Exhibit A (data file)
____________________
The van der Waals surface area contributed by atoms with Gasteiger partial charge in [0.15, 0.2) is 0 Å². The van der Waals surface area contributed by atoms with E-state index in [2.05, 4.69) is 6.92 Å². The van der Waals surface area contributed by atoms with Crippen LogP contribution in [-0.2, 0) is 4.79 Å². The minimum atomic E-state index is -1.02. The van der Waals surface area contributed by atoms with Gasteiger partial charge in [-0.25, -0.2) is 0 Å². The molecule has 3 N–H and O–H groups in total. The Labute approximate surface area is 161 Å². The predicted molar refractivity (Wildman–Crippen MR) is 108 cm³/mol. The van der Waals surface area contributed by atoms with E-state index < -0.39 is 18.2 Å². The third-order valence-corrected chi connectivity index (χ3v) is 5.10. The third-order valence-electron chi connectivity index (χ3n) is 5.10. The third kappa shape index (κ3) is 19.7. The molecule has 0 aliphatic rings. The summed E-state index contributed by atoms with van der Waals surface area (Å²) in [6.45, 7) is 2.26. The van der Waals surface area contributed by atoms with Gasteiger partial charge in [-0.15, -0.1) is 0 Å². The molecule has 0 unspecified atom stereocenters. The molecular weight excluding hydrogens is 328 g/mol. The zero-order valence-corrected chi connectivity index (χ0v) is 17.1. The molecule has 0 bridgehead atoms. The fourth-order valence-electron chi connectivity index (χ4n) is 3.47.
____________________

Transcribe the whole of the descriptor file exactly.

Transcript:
The van der Waals surface area contributed by atoms with Gasteiger partial charge in [0.15, 0.2) is 0 Å². The van der Waals surface area contributed by atoms with E-state index in [2.05, 4.69) is 6.92 Å². The van der Waals surface area contributed by atoms with Crippen LogP contribution in [-0.2, 0) is 4.79 Å². The minimum atomic E-state index is -1.02. The van der Waals surface area contributed by atoms with Gasteiger partial charge in [-0.25, -0.2) is 0 Å². The molecule has 3 N–H and O–H groups in total. The Labute approximate surface area is 161 Å². The predicted molar refractivity (Wildman–Crippen MR) is 108 cm³/mol. The van der Waals surface area contributed by atoms with E-state index < -0.39 is 18.2 Å². The third-order valence-corrected chi connectivity index (χ3v) is 5.10. The third-order valence-electron chi connectivity index (χ3n) is 5.10. The third kappa shape index (κ3) is 19.7. The molecule has 0 aliphatic rings. The summed E-state index contributed by atoms with van der Waals surface area (Å²) in [6.45, 7) is 2.26. The van der Waals surface area contributed by atoms with Gasteiger partial charge in [-0.15, -0.1) is 0 Å². The molecule has 0 unspecified atom stereocenters. The molecular weight excluding hydrogens is 328 g/mol. The zero-order valence-corrected chi connectivity index (χ0v) is 17.1. The molecule has 0 bridgehead atoms. The fourth-order valence-electron chi connectivity index (χ4n) is 3.47.